On April 20, Pot Policy Still Perplexing
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by Causes | 4.20.17
Each April 20th, marijuana enthusiasts around the country come together to celebrate weed. Now, thanks to four more states voting to legalize recreational marijuana in 2016, more cannabis consumers than ever can do so without fear of prosecution. Marijuana legalization has become the prevailing trend at the state level, but when it comes to the federal government, its future is far more hazy.
So far, the White House has sent mixed messages on its pot policy. On the campaign trail, then-candidate Donald Trump said the issue of legalization should be left up to states, but he hasn’t reiterated that stance since his inauguration. His Cabinet doesn't seem to share that view. Attorney General Jeff Sessions has spoken out against state recreational and medical marijuana laws, and Homeland Security Secretary John Kelly said that while marijuana "isn’t a factor in the drug war" it is “a potentially dangerous gateway drug that frequently leads to the use of harder drugs.”
While the executive branch works toward a unified marijuana policy — reportedly under the guidance of Jared Kushner, Trump’s son-in-law and advisor — Congress has the opportunity to move legislation on the issue, and it may need to act soon.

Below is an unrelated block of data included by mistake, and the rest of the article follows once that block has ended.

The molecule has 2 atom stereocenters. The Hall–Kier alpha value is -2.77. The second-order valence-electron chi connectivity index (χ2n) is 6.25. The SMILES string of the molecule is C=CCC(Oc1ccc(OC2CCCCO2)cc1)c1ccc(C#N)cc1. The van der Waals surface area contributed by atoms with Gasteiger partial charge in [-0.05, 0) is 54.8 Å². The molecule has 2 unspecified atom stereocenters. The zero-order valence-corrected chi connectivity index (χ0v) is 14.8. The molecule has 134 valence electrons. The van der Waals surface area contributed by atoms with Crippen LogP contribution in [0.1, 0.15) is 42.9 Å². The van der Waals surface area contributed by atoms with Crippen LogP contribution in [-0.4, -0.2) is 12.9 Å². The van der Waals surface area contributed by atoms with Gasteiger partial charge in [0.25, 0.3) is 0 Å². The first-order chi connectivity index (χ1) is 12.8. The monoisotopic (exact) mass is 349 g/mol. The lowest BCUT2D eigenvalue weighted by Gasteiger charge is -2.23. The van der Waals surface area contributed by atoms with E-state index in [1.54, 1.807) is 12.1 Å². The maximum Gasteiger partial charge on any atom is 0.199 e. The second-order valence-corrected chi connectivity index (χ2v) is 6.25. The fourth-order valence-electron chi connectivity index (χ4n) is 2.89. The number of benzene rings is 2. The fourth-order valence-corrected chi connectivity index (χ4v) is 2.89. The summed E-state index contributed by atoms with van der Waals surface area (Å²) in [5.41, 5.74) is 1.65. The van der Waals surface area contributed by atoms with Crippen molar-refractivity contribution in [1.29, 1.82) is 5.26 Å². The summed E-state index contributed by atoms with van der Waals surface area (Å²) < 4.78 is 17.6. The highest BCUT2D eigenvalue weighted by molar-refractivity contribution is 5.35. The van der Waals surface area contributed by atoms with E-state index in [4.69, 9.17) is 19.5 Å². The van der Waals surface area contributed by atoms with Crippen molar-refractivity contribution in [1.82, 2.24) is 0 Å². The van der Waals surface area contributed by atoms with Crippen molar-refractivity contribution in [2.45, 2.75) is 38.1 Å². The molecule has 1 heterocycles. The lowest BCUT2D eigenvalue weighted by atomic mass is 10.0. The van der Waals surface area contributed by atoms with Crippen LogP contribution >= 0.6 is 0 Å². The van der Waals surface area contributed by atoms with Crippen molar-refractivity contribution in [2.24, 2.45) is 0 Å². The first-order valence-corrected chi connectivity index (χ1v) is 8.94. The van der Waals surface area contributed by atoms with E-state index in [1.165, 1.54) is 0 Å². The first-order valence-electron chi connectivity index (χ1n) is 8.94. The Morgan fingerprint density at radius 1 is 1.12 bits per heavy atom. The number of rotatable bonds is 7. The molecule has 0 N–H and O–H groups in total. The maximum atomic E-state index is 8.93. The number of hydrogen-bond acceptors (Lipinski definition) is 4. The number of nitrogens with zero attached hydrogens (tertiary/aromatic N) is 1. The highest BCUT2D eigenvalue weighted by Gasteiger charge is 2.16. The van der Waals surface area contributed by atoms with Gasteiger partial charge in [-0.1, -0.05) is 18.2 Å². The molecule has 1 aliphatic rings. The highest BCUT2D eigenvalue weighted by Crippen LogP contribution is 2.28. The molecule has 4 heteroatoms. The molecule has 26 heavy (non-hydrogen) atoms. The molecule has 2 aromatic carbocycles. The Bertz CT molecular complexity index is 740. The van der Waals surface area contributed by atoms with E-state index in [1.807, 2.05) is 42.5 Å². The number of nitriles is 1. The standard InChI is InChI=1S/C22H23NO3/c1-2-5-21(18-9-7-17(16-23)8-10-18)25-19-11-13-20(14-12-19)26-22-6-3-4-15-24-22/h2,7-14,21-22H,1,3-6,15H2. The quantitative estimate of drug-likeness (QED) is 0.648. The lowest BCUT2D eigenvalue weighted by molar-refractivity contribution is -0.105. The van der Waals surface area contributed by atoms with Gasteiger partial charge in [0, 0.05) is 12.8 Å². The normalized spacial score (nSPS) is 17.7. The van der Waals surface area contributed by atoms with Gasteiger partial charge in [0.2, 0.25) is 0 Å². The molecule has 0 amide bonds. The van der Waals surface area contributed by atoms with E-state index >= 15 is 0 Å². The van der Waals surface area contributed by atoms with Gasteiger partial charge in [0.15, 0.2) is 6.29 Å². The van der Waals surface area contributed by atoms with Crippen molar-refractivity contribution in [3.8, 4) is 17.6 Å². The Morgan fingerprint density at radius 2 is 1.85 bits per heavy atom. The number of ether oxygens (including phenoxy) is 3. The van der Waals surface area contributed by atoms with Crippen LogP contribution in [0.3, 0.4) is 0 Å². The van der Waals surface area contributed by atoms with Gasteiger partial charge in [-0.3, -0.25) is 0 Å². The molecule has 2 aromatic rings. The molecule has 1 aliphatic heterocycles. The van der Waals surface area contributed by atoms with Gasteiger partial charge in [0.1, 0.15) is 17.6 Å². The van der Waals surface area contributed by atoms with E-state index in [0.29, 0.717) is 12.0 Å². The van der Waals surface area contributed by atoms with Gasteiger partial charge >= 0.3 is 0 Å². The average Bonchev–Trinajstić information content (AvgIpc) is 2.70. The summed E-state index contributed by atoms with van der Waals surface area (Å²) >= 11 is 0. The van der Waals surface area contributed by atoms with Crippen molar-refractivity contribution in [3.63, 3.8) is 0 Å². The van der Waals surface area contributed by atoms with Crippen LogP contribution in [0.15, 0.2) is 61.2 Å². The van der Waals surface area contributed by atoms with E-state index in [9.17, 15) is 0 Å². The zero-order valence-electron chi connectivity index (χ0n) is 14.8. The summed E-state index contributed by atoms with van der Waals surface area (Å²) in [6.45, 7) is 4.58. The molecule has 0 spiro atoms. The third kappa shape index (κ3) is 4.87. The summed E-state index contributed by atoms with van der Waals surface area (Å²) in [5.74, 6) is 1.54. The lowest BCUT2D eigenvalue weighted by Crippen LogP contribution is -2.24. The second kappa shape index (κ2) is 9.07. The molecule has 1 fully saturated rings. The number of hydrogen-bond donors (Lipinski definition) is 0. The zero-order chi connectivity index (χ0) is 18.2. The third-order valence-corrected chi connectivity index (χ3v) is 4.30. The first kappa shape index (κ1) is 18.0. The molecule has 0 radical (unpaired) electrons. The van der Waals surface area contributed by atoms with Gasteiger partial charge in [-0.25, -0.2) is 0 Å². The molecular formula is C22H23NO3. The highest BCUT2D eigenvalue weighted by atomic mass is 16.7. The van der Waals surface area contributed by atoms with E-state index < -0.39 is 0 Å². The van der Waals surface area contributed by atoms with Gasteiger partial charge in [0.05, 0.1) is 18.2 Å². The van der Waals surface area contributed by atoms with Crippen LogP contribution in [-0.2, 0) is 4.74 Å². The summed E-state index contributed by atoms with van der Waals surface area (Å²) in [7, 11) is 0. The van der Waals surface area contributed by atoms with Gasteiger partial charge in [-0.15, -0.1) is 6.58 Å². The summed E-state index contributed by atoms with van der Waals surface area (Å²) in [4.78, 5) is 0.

A budget amendment known as Rohrabacher-Farr protects people who comply with their state’s medical marijuana laws from federal prosecution. But it is set to expire on April 28, when Congress faces a government shutdown. In order to remain in effect the Rohrabacher-Farr amendment must be included in the new spending package. Advocates of legalized marijuana hope its inclusion in the December 2016 stopgap funding bill is a sign that its odds of survival are high.
Rep. Dana Rohrabacher (R-CA), who first authored an unsuccessful version of the amendment in 2003, has introduced legislation that would go a step further and protect both medical and recreational users who comply with state law from federal prosecution. So far the Respect State Marijuana Laws Act has attracted bipartisan support — its 16 cosponsors are evenly divided between Republicans and Democrats.
Rohrabacher has also signed on as cosponsor to another bill that would end the federal prohibition on marijuana entirely. The bill, known as the Regulate Marijuana Like Alcohol Act, was introduced by Rep. Jared Polis (D-CO) who spoke up for his home state and others that have legalized marijuana:
"Colorado has proven that allowing responsible adults to legally purchase marijuana, gives money to classrooms, not cartels; creates jobs, not addicts; and boosts our economy, not our prison population. Now, more than ever, it is time we end the federal prohibition on marijuana and remove barriers for states that have chosen to legalize marijuana. This budding industry can’t afford to be stifled by the Trump administration and its mixed-messages about marijuana."
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— Eric Revell
(Photo Credit: eggrole via Flickr / Creative Commons)
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